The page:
Diseases that are associated with an iodine deficiency include: mental retardation, hypothyroidism, and goiter. There is also a risk of various other growth and developmental abnormalities.[medical citation needed]
Folate (as a fortification ingredient, folic acid) functions in reducing blood homocysteine levels, forming red blood cells, proper growth and division of cells and preventing neural tube defects (NTDs). In many industrialized countries, the addition of folic acid to flour has prevented a significant number of NTDs in infants. Two common types of NTDs, spina bifida and anencephaly, affect approximately 2500-3000 infants born in the US annually. Research trials have shown the ability to reduce the incidence of NTDs by supplementing pregnant mothers with folic acid by 72%.
Niacin has been added to bread in the US since 1938 (when voluntary addition started), a program which substantially reduced the incidence of pellagra. Pellagra was seen amongst poor families who used corn as their main dietary staple. Although corn itself does contain niacin, it is not a bioavailable form unless it undergoes nixtamalization (treatment with alkali, traditional in Native American cultures) and therefore was not contributing to the overall intake of niacin.[medical citation needed]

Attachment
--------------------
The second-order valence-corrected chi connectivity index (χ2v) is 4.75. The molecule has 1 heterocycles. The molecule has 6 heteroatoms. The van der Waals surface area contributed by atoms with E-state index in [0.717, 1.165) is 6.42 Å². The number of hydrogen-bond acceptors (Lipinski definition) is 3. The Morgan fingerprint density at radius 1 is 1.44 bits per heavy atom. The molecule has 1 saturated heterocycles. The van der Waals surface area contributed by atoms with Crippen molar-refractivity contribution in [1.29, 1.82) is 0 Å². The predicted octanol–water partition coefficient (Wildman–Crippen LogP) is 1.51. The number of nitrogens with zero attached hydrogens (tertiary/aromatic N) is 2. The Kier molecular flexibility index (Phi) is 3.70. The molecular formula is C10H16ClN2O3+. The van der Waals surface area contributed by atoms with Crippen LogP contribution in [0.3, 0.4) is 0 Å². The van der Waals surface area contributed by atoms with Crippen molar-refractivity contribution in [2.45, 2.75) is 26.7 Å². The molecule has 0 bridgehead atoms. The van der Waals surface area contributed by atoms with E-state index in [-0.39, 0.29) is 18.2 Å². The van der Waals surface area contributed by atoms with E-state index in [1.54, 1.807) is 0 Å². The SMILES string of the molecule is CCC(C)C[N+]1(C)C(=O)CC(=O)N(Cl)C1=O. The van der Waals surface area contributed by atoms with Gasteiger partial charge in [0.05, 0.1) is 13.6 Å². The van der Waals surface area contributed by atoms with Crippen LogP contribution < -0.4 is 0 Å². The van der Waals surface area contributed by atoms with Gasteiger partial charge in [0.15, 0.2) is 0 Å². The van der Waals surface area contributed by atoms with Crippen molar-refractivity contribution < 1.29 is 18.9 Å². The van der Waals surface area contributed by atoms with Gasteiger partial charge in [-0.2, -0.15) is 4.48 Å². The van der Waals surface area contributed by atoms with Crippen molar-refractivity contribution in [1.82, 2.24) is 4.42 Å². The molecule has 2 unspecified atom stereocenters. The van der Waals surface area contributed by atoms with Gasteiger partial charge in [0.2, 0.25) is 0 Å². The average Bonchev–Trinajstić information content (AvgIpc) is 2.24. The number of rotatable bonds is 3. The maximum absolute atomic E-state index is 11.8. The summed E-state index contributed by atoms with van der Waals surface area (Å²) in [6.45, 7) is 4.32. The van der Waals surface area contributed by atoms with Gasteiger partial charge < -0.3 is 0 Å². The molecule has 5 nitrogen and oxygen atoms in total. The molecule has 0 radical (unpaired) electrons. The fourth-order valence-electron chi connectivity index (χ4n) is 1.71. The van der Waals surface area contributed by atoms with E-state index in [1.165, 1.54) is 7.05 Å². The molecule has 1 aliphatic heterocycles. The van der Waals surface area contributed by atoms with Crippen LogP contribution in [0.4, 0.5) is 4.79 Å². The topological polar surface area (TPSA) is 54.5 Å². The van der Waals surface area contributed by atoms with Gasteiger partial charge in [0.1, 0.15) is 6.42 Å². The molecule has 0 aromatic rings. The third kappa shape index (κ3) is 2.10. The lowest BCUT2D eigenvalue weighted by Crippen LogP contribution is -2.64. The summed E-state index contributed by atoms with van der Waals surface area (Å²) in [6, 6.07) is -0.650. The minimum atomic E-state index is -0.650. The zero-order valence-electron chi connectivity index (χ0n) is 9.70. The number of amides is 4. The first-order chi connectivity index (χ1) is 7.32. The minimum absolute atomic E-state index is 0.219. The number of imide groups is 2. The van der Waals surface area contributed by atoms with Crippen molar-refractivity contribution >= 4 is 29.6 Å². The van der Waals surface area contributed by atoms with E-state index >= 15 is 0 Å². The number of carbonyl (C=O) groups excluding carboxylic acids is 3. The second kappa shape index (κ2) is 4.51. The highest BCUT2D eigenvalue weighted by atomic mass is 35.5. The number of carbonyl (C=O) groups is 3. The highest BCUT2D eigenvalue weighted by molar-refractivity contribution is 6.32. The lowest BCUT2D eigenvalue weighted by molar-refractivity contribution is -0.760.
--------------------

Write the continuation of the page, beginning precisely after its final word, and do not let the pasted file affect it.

Diseases associated with niacin deficiency include: Pellagra which consisted of signs and symptoms called the three D's-"Dermatitis, dementia, and diarrhea." Others may include vascular or gastrointestinal diseases. Common diseases which present a high frequency of niacin deficiency: alcoholism, anorexia nervosa, HIV infection, gastrectomy, malabsorptive disorders, certain cancers and their associated treatments.